New Delhi Aug,31
To highlight and discuss upon the urgency of implementing tobacco harm reduction in India, bcpbf – The cancer Foundation organized a press meet at the India Habitat Centre. Present on the occasion were international experts Prof. Riccardo Polosa from Italy and Prof Ron Borland from Australia; along with Dr. Sameer Kaul, Sr. Consultant Surgical Oncology & Robotics, Apollo Cancer Institute, New Delhi.
During the meet, experts shed light on the existing statistics that tobacco is costing India many lives and nearly 1.3 million Indians (approximately 25,000) deaths per week, are related to tobacco. Smoking is the number one cause of preventable death and disease worldwide, killing one out of every two smokers.
Globally, Tobacco Harm Reduction movement is picking up pace and many scientific institutes of repute have acknowledged that ENDS pose significantly less risk to health compared totraditional cigarettes or bidis. 69 countries have regulated ENDS, including 34 out of the 36 OECD countries. Giving examples of specific countries, the experts mentioned countries like the UK and Canada which have chosen to regulate ENDS alongside cigarettes and tobacco products. UAE, on the other hand, which had banned the category, recently overturned the ban after taking into consideration the increasing medical evidence.
As an organization dedicated to cancer prevention and control in India, bcbpf-The Cancer Foundation is determined to fight the current prevailing discourse to its logical end – appropriate regulations on ENDS.
Building up on disease burden caused by tobacco consumption, Dr. Sameer Kaul, Sr. Consultant Surgical Oncology & Robotics, Apollo Cancer Institute & Founder President, bcbpf-The Cancer Foundation, New Delhi, said “It is important to weigh the science and document the well-known damaging effects of smoking against the risks and harm reduction potential of e-cigarettes. Without regulating combustible smoking that is significantly more harmful, banning e-cigarettes that has proven social, economic and health benefits over combustible cigarettes, is not justified. ENDS present an excellent opportunity for India to accelerate a decline in smoking rates and adult smokers who want to quite but may be unable to, have the right to be able to access harm reduction alternatives such as ENDS”.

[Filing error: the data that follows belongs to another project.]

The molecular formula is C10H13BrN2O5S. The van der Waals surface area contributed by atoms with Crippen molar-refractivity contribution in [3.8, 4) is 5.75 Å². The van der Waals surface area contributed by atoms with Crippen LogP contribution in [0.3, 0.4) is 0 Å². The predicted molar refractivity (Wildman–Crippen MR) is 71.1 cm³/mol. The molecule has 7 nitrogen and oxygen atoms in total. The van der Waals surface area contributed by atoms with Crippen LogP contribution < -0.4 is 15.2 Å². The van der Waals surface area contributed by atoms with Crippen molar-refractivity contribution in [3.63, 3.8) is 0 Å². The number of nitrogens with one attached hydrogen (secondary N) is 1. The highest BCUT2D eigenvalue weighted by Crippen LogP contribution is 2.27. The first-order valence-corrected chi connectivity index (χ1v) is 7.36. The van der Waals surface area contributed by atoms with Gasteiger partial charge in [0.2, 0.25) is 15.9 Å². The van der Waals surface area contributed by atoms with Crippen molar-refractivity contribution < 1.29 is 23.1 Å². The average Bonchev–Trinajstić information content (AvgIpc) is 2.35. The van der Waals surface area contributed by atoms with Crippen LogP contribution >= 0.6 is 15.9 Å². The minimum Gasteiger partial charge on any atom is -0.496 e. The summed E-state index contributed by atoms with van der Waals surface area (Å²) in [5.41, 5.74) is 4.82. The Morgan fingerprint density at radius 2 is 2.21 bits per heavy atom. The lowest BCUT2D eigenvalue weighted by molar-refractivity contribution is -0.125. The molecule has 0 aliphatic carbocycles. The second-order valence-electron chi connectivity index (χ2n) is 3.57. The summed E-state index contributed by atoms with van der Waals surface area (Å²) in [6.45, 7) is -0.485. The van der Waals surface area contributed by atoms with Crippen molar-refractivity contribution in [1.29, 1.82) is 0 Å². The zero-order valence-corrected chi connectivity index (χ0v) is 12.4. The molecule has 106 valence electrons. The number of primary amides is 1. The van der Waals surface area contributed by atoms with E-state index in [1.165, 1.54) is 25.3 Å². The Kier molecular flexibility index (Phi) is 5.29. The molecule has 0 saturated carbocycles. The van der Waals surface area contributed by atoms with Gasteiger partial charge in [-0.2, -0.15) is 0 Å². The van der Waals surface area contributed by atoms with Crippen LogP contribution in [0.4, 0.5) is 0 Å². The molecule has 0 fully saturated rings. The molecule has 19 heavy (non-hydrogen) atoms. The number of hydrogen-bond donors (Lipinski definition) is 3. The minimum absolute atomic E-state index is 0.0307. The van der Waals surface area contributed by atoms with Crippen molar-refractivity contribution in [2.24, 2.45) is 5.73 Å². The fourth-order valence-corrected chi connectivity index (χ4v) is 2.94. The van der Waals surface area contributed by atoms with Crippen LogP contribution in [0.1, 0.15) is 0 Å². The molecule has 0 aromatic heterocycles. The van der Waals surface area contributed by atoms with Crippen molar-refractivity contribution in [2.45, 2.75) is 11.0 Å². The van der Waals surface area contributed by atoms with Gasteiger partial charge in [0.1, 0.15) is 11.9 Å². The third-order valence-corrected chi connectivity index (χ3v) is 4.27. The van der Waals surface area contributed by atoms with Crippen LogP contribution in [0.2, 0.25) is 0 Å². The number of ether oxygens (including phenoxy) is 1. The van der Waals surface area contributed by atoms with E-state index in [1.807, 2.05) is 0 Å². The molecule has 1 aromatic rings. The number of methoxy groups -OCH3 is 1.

Policy making should be based on scientifically sound evidence and where such evidence is in nascent stages, efforts must be focused on speeding up or encouraging research. In the light of this need, Dr. Kaul also announced the commencement of a nation-wide, cross sectional, randomized study on Indian subjects, led by bcbpf-The Cancer Foundation.
Furthering the on-going discourse on the subject worldwide and the policy scenario in India, three renowned global experts including Prof Riccardo Polosa recently co-authored and published scientific evidence based critical appraisal of the white paper, in the Indian Journal of Clinical Practice.
While sharing his views, Prof. Ron Borland said “We want to encourage scientific authorities throughout India to review the available evidence with objectivity, fairness and an open mind, assessing both the potential benefits, risks of a new policy implementation and its potential impact”.